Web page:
Van Wert Health CEO Jim Pope spoke about the opportunities that the Career Education Opportunity (CEO) Program provides students. (DHI Media/Kirsten Barnhart)
Nearly 70 students and their parents gathered at the Niswonger Performing Arts Center Wednesday evening to celebrate the kick-off of the fourth year of the Career Education Opportunity (CEO) Program. The program, which orientated at Van Wert High School, allows Van Wert, Lincolnview, and Crestview seniors the chance to try out a career for high school credit.
During Wednesday's program, CEO of Van Wert Health Jim Pope spoke to the students about the benefits of utilizing the program. He said the program is great for students who want to test out a job without spending time and money going to college only to potentially realize that a particular job isn't for them.
Pope provided an antidote of his experiences out of high school when he had gone to college to be a doctor but realized that the work wasn't for him.
"One of the things I learned when I started working in health care is that I love health care and I wanted to stay working in health care but I realized I wasn't going to be a good doctor," said Pope who had switched his major in college. "As you think about the program, it may be helping you learn what you don't want to do and that is a good thing; that is a wonderful learning experience."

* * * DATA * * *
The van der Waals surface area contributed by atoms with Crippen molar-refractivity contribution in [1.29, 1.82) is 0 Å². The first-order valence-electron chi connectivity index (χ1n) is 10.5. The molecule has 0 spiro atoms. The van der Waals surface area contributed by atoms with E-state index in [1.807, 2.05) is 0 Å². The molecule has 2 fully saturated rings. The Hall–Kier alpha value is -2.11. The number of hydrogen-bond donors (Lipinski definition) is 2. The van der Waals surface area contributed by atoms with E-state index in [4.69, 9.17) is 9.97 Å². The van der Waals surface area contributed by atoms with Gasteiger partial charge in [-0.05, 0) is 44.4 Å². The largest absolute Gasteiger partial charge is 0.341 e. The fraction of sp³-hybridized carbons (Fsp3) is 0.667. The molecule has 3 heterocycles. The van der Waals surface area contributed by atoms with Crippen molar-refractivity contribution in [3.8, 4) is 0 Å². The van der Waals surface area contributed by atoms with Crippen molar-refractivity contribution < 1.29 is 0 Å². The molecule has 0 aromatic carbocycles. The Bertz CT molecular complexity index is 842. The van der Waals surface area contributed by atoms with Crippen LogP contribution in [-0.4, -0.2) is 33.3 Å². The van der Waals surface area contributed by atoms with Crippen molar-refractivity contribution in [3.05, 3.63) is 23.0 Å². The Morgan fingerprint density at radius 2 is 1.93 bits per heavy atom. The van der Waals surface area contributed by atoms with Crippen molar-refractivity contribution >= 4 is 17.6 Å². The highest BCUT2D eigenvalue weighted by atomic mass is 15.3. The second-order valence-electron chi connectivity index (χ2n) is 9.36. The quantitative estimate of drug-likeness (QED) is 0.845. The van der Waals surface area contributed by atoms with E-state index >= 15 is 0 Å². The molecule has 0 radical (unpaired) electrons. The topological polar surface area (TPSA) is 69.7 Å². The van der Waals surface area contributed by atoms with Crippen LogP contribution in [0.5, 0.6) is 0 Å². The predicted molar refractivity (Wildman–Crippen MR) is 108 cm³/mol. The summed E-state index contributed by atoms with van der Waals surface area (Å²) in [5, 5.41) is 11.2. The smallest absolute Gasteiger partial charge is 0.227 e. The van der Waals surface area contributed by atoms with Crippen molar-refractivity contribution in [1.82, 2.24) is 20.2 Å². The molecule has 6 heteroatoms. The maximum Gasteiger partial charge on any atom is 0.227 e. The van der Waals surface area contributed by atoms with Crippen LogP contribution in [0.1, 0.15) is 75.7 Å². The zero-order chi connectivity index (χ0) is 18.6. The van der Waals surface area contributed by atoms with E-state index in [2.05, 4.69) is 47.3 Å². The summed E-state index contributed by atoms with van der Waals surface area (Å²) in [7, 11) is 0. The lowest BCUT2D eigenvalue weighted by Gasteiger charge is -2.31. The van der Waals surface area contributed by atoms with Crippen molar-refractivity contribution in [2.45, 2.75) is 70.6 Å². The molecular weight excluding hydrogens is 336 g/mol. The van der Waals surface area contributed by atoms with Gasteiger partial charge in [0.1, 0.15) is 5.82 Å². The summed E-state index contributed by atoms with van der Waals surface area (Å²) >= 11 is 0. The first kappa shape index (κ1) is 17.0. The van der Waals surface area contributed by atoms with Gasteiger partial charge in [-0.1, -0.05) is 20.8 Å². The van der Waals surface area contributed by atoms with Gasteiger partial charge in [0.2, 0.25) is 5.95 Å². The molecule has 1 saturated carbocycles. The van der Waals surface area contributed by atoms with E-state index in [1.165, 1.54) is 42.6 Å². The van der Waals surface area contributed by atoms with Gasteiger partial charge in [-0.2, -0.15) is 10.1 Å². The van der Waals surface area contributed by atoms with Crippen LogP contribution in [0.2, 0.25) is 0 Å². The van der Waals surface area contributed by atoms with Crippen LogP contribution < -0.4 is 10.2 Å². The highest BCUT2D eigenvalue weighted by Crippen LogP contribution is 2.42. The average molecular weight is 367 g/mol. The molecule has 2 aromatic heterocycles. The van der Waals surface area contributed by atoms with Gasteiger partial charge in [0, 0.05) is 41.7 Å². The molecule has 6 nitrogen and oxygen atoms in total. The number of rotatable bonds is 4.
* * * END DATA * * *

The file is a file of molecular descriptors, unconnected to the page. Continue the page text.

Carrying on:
According to the U.S. Bureau of Labor Statistics, the average person will change careers 5-7 times during their working life and will have 12-15 different jobs in their lifetime. This number has increased over the past 10 years and is expected to continue to increase.
"[This] is about learning the process of what I want to do and what I don't want to do," said Pope. "I would have loved to have something like this when I was back in high school."
Van Wert Health became involved during the second year of the CEO Program and will have 12 students this semester learning various jobs at their facilities. Pope explained that the program also allows students to see the different types of jobs that are needed at each local business and he noted that robotics is a growing field in health care.
Van Wert Career Counselor Kerry Koontz said the program began when he started thinking about how schools can better serve students and meet the needs of area businesses. According to statistics, Van Wert is set to have a boom in individuals retiring and will need to fill the gap with incoming workers. By utilizing the program, students are able to learn hands-on from employers where they may not have that opportunity in a classroom. The program also allows Van Wert County students the opportunity to learn what jobs are available in the area.
In order to participate in the program, students are required to fill out an application and submit a resume to potential employers. Students then go through an interview process with employers they are interested in working with. Students and parents are also required to sign a contract regarding the program that sets certain standards and expectations.
The CEO program is a semester-based program where students spend around two class periods each day at businesses learning about a career. Some students are paid while others are not depending on what the businesses decide.
Each year the program has had more students and businesses participate. The first year, 2016-2017, 17 students and 13 businesses participated in the CEO Program. That number has grown to 67 students this year and 43 business partners, with more expected to join in the second semester.
Original article courtesy of the Times Bulletin